So I think what Paul is getting at here is that it’s foolish to spend all this time coveting after something that you can’t have in the first place, is of no benefit to you personally, and is really only temporal in nature for the time that you are here in this world fellowshipping with the Body of Christ.

To drive home this point, Paul takes each of the three examples and develops each of them with a now/then comparison. So here we see the parallelism come into play again. Using this kind of comparison he going to show the incompleteness of each gift, and you will see the transient, temporal nature of spiritual gifts; how they serve a purpose now, but something better is coming.

So here’s the first one, in verses 9 and 10:

9For we know in part, and we prophesy in part.
But when that which is perfect is come, then that which is in part shall be done away.”

So what is the “now”? What is true about now? Knowledge and prophesy are incomplete. The word in the Greek actually refers to it as an installment. And that is really interesting the way Paul puts this. What does Paul call the Holy Spirit elsewhere in the New Testmant? Doesn’t he refer to the Holy Spirit as the “earnest” of our inheritance? What is an earnest? That’s an Old English term that means like a down payment. It’s a good faith payment that signifies that the rest of the payment in full is coming. Now isn’t it interesting to think of spiritual gifts as an installment. So God has an inheritance waiting for us. But He didn’t give it to us all at once. He gave us a down payment on it when He gave us the Holy Spirit, and He made an installment payment when He gave us our spiritual gifts.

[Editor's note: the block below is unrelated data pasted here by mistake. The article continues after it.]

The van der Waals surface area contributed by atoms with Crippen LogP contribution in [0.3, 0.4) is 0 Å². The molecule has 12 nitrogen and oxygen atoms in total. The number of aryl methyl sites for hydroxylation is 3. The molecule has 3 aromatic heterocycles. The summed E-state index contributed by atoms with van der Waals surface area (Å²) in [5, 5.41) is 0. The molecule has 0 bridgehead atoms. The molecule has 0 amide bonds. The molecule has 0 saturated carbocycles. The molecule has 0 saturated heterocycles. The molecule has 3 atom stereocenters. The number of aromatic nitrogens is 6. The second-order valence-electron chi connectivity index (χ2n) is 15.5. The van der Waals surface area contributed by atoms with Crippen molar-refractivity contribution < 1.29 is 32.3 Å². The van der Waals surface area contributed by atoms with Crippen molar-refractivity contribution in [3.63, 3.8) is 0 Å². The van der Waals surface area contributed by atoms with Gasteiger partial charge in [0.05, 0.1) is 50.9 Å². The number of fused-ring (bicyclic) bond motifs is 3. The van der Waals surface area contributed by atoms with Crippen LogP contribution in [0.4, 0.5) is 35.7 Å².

Isn’t that an even more important reason why we should not covet after someone else’s gift? It’s a payment that isn’t ours. It’s not owed to us. It’s owed to someone else. Do you think we should covet after someone else’s installment payment that’s really owed to them? So for now, gifts are only a partial payment, but something better is coming.

THEN, something perfect is coming. The word here for “perfect” actually means mature or complete. So, why settle for a partial payment when the complete payment is yet to come? When we get our inheritance, the partial payment, the installment, the gift, is no longer needed. So NOW, we have only an installment, but THEN full and complete reward.

Ok, next one. Verse 11:

11When I was a child, I spake as a child, I understood as a child, I thought as a child:
but when I became a man, I put away childish things.”

And this one builds on this idea of maturity or completeness. I used to be a child. I talked, behaved, and though like a child did because I was immature. I was not grown up yet. But I grew up and became a man, and so I don’t behave like a child anymore. So here is a great metaphor that Paul uses to make this point. We understand this. We understand what it means to grow up. So NOW, restating this idea of incompleteness, NOW we are not mature or complete, but THEN, one day in the future, we will be mature and complete. So let’s understand that these gifts that we are coveting after that we think are so important and we place such significance on, in the grand scheme of things, one day we are going to put them away. They are childish. Not childish in the sense of pettiness, but childish in the sense of being not complete or not mature. Maturity should be our goal. That’s where our aim should be.